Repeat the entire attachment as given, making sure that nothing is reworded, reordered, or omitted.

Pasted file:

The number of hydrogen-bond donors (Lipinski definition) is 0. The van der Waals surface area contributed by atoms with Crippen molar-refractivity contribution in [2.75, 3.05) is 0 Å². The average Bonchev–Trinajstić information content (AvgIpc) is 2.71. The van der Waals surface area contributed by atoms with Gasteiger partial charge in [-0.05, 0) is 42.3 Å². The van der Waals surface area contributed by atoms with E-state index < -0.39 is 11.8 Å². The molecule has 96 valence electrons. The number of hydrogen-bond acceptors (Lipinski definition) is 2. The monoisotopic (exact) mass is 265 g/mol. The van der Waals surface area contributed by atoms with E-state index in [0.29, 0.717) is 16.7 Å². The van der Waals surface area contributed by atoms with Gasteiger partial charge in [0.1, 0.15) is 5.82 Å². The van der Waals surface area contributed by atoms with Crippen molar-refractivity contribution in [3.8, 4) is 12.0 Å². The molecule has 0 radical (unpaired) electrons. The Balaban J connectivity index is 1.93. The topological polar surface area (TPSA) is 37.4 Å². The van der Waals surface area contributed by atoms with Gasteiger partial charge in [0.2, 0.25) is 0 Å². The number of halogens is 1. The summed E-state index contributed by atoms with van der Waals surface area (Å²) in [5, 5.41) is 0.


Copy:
The number of hydrogen-bond donors (Lipinski definition) is 0. The van der Waals surface area contributed by atoms with Crippen molar-refractivity contribution in [2.75, 3.05) is 0 Å². The average Bonchev–Trinajstić information content (AvgIpc) is 2.71. The van der Waals surface area contributed by atoms with Gasteiger partial charge in [-0.05, 0) is 42.3 Å². The van der Waals surface area contributed by atoms with E-state index < -0.39 is 11.8 Å². The molecule has 96 valence electrons. The number of hydrogen-bond acceptors (Lipinski definition) is 2. The monoisotopic (exact) mass is 265 g/mol. The van der Waals surface area contributed by atoms with E-state index in [0.29, 0.717) is 16.7 Å². The van der Waals surface area contributed by atoms with Gasteiger partial charge in [0.1, 0.15) is 5.82 Å². The van der Waals surface area contributed by atoms with Crippen molar-refractivity contribution in [3.8, 4) is 12.0 Å². The molecule has 0 radical (unpaired) electrons. The Balaban J connectivity index is 1.93. The topological polar surface area (TPSA) is 37.4 Å². The van der Waals surface area contributed by atoms with Gasteiger partial charge in [0.2, 0.25) is 0 Å². The number of halogens is 1. The summed E-state index contributed by atoms with van der Waals surface area (Å²) in [5, 5.41) is 0.